The car picked us up at 9:30 this morning, and we arrived at Boston’s South Station at 11. A kiosk immediately disgorged our tickets to Chicago and then to LA, and a 35-year Amtrak redcap, Tom, took us to the lounge and stowed our luggage.
Twenty minutes later, he retrieved us and, pushing the traditional baggage cart, took us to the front of the Lakeshore Limited and handed us over to Bob, the sleeping car steward. Bob is 6’7″ and clears the car roof by a scant inch. He has worked for the railroad for 39 years of Amtrak’s 41-year existence, and has grandchildren.
Bob escorts us to compartment A and explains the room and the drill (lunch reservation, dinner reservation, making up the beds, fresh linen, etc.). There is one car on the train for sleeping rooms, and only two of those are really rooms—the rest are “roomettes” which are ingeniously versatile but basically two seats and a table with fold-down beds and sink. We have a private toilet, shower, two large beds that fold down, storage, and so on. Nevertheless, our room is the size of one of our house’s guest bathrooms. And we’re living in it!
The Lakeshore Limited, train 449, is actually two trains that meet in Albany. One comes from New York and meets ours, out of Boston. Several cars are attached and detached, making a much larger train for the overnight trip from there to Chicago (we’ll arrive tomorrow, Friday, at 9:45 am Central Time).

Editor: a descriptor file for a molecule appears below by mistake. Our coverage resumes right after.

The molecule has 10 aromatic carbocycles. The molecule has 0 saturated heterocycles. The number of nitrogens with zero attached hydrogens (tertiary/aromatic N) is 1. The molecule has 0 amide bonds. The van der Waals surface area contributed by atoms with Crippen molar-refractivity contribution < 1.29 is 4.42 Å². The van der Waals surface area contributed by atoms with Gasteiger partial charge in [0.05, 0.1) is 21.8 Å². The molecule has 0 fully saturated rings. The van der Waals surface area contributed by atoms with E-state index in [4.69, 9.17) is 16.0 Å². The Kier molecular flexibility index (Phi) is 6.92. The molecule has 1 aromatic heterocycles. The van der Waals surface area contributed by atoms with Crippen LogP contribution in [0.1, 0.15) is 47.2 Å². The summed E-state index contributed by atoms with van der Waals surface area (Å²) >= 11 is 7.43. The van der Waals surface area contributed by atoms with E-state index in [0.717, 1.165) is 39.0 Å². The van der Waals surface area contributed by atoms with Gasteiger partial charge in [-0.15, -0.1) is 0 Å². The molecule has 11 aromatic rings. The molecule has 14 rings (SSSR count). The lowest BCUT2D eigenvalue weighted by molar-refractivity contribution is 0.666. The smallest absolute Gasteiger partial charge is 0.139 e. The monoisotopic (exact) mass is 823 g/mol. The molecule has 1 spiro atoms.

For lunch at our assigned time, Mark, the café car steward, puts out a tablecloth and silverware (everyone else just lines up at the counter and takes a table or goes back to their seat). My burger is very good, as is Maria’s Caesar Salad. All food is included with the ticket price with the exception of alcohol.
At dinner, the formal dining car will have joined us, and we’ll walk seven cars back to get there! Our assigned time, which includes all of our sleeping car, is precisely 7:05 pm. We’re told the food is great, and includes steak, chicken, fish, and pasta.
These are old railroad cars, from about 1996. They cram an amazing amount into a confined space, and are surprisingly comfortable. But the really wonderful aspect is the service. Every Amtrak employee we’ve met has been personable, professional, and proactively helpful. You don’t worry about a thing, they anticipate your questions and needs. There’s a real value to long-time railroad men, who have preserved the service memory of the once-glorious trains.
I can’t help thinking of Atlas Shrugged.
© Alan Weiss 2012. All rights reserved.